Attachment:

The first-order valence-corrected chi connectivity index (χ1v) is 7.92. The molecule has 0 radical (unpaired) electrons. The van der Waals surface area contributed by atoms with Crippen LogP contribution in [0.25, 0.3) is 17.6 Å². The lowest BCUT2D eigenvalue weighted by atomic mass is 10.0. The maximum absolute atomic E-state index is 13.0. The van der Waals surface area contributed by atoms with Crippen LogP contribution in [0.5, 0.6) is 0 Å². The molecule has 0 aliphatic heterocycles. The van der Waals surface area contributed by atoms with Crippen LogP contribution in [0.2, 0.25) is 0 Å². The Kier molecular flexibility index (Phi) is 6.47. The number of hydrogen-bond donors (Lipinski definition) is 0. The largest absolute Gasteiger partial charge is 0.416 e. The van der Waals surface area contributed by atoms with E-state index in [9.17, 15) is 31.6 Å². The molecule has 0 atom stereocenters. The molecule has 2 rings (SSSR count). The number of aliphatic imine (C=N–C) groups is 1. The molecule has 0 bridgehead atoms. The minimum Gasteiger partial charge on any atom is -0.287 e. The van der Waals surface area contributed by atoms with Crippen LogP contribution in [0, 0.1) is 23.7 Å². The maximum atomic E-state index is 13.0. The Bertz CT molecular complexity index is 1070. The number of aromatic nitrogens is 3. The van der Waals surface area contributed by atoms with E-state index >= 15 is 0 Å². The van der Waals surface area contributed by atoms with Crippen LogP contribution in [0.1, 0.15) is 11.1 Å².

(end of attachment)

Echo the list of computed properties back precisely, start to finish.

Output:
The first-order valence-corrected chi connectivity index (χ1v) is 7.92. The molecule has 0 radical (unpaired) electrons. The van der Waals surface area contributed by atoms with Crippen LogP contribution in [0.25, 0.3) is 17.6 Å². The lowest BCUT2D eigenvalue weighted by atomic mass is 10.0. The maximum absolute atomic E-state index is 13.0. The van der Waals surface area contributed by atoms with Crippen LogP contribution in [0.5, 0.6) is 0 Å². The molecule has 0 aliphatic heterocycles. The van der Waals surface area contributed by atoms with Crippen LogP contribution in [0.2, 0.25) is 0 Å². The Kier molecular flexibility index (Phi) is 6.47. The number of hydrogen-bond donors (Lipinski definition) is 0. The largest absolute Gasteiger partial charge is 0.416 e. The van der Waals surface area contributed by atoms with E-state index in [9.17, 15) is 31.6 Å². The molecule has 0 atom stereocenters. The molecule has 2 rings (SSSR count). The number of aliphatic imine (C=N–C) groups is 1. The molecule has 0 bridgehead atoms. The minimum Gasteiger partial charge on any atom is -0.287 e. The van der Waals surface area contributed by atoms with Crippen LogP contribution in [0, 0.1) is 23.7 Å². The maximum atomic E-state index is 13.0. The Bertz CT molecular complexity index is 1070. The number of aromatic nitrogens is 3. The van der Waals surface area contributed by atoms with E-state index >= 15 is 0 Å². The van der Waals surface area contributed by atoms with Crippen LogP contribution in [0.1, 0.15) is 11.1 Å².